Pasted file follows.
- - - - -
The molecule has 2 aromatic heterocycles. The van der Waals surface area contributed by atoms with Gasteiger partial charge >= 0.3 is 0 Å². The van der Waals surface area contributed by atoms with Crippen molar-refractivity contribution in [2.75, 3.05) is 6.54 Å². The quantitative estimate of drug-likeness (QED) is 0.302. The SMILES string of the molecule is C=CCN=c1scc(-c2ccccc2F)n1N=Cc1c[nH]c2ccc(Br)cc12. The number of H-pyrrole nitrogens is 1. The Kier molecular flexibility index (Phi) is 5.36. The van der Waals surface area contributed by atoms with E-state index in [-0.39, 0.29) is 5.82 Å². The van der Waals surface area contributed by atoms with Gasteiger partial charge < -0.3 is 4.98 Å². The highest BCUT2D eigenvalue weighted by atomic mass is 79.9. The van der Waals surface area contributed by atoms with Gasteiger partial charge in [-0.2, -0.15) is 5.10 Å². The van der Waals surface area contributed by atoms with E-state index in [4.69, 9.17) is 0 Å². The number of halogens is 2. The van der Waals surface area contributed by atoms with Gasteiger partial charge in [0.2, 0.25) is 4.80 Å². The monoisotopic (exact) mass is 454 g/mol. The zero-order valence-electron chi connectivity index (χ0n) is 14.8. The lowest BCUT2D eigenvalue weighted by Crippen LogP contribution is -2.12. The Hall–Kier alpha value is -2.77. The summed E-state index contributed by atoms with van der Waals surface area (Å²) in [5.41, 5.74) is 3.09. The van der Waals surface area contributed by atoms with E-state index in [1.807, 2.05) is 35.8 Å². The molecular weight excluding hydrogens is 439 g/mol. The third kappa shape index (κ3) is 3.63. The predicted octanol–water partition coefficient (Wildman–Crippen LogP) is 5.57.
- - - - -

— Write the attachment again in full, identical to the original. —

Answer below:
The molecule has 2 aromatic heterocycles. The van der Waals surface area contributed by atoms with Gasteiger partial charge >= 0.3 is 0 Å². The van der Waals surface area contributed by atoms with Crippen molar-refractivity contribution in [2.75, 3.05) is 6.54 Å². The quantitative estimate of drug-likeness (QED) is 0.302. The SMILES string of the molecule is C=CCN=c1scc(-c2ccccc2F)n1N=Cc1c[nH]c2ccc(Br)cc12. The number of H-pyrrole nitrogens is 1. The Kier molecular flexibility index (Phi) is 5.36. The van der Waals surface area contributed by atoms with E-state index in [-0.39, 0.29) is 5.82 Å². The van der Waals surface area contributed by atoms with Gasteiger partial charge < -0.3 is 4.98 Å². The highest BCUT2D eigenvalue weighted by atomic mass is 79.9. The van der Waals surface area contributed by atoms with Gasteiger partial charge in [-0.2, -0.15) is 5.10 Å². The van der Waals surface area contributed by atoms with E-state index in [4.69, 9.17) is 0 Å². The number of halogens is 2. The van der Waals surface area contributed by atoms with Gasteiger partial charge in [0.2, 0.25) is 4.80 Å². The monoisotopic (exact) mass is 454 g/mol. The zero-order valence-electron chi connectivity index (χ0n) is 14.8. The lowest BCUT2D eigenvalue weighted by Crippen LogP contribution is -2.12. The Hall–Kier alpha value is -2.77. The summed E-state index contributed by atoms with van der Waals surface area (Å²) in [5.41, 5.74) is 3.09. The van der Waals surface area contributed by atoms with E-state index in [1.807, 2.05) is 35.8 Å². The molecular weight excluding hydrogens is 439 g/mol. The third kappa shape index (κ3) is 3.63. The predicted octanol–water partition coefficient (Wildman–Crippen LogP) is 5.57.